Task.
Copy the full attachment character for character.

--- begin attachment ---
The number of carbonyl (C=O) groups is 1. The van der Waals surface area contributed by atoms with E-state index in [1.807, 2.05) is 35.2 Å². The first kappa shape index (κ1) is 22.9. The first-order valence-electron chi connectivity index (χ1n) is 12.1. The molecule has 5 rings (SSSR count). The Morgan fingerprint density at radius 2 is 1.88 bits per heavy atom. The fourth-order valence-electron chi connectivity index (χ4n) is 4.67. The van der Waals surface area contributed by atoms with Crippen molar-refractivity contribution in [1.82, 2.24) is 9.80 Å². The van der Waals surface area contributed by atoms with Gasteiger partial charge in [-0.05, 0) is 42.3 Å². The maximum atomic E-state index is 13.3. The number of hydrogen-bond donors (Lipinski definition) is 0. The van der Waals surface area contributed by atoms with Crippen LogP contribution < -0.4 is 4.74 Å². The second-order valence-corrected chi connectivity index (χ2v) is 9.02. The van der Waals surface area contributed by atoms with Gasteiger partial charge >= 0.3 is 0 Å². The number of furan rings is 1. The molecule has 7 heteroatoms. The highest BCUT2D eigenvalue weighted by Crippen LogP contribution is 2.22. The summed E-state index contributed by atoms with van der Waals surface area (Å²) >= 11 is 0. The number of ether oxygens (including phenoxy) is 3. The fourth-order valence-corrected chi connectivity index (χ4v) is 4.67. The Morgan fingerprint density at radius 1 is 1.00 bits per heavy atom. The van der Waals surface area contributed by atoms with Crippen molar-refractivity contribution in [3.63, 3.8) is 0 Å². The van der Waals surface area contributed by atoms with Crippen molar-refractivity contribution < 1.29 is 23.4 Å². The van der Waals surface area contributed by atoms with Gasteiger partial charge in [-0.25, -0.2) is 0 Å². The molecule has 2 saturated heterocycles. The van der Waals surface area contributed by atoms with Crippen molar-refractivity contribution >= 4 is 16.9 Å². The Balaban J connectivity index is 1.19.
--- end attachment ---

The number of carbonyl (C=O) groups is 1. The van der Waals surface area contributed by atoms with E-state index in [1.807, 2.05) is 35.2 Å². The first kappa shape index (κ1) is 22.9. The first-order valence-electron chi connectivity index (χ1n) is 12.1. The molecule has 5 rings (SSSR count). The Morgan fingerprint density at radius 2 is 1.88 bits per heavy atom. The fourth-order valence-electron chi connectivity index (χ4n) is 4.67. The van der Waals surface area contributed by atoms with Crippen molar-refractivity contribution in [1.82, 2.24) is 9.80 Å². The van der Waals surface area contributed by atoms with Gasteiger partial charge in [-0.05, 0) is 42.3 Å². The maximum atomic E-state index is 13.3. The number of hydrogen-bond donors (Lipinski definition) is 0. The van der Waals surface area contributed by atoms with Crippen LogP contribution < -0.4 is 4.74 Å². The second-order valence-corrected chi connectivity index (χ2v) is 9.02. The van der Waals surface area contributed by atoms with Gasteiger partial charge >= 0.3 is 0 Å². The number of furan rings is 1. The molecule has 7 heteroatoms. The highest BCUT2D eigenvalue weighted by Crippen LogP contribution is 2.22. The summed E-state index contributed by atoms with van der Waals surface area (Å²) >= 11 is 0. The number of ether oxygens (including phenoxy) is 3. The fourth-order valence-corrected chi connectivity index (χ4v) is 4.67. The Morgan fingerprint density at radius 1 is 1.00 bits per heavy atom. The van der Waals surface area contributed by atoms with Crippen molar-refractivity contribution in [3.63, 3.8) is 0 Å². The van der Waals surface area contributed by atoms with Crippen molar-refractivity contribution < 1.29 is 23.4 Å². The van der Waals surface area contributed by atoms with Gasteiger partial charge in [-0.25, -0.2) is 0 Å². The molecule has 2 saturated heterocycles. The van der Waals surface area contributed by atoms with Crippen molar-refractivity contribution >= 4 is 16.9 Å². The Balaban J connectivity index is 1.19.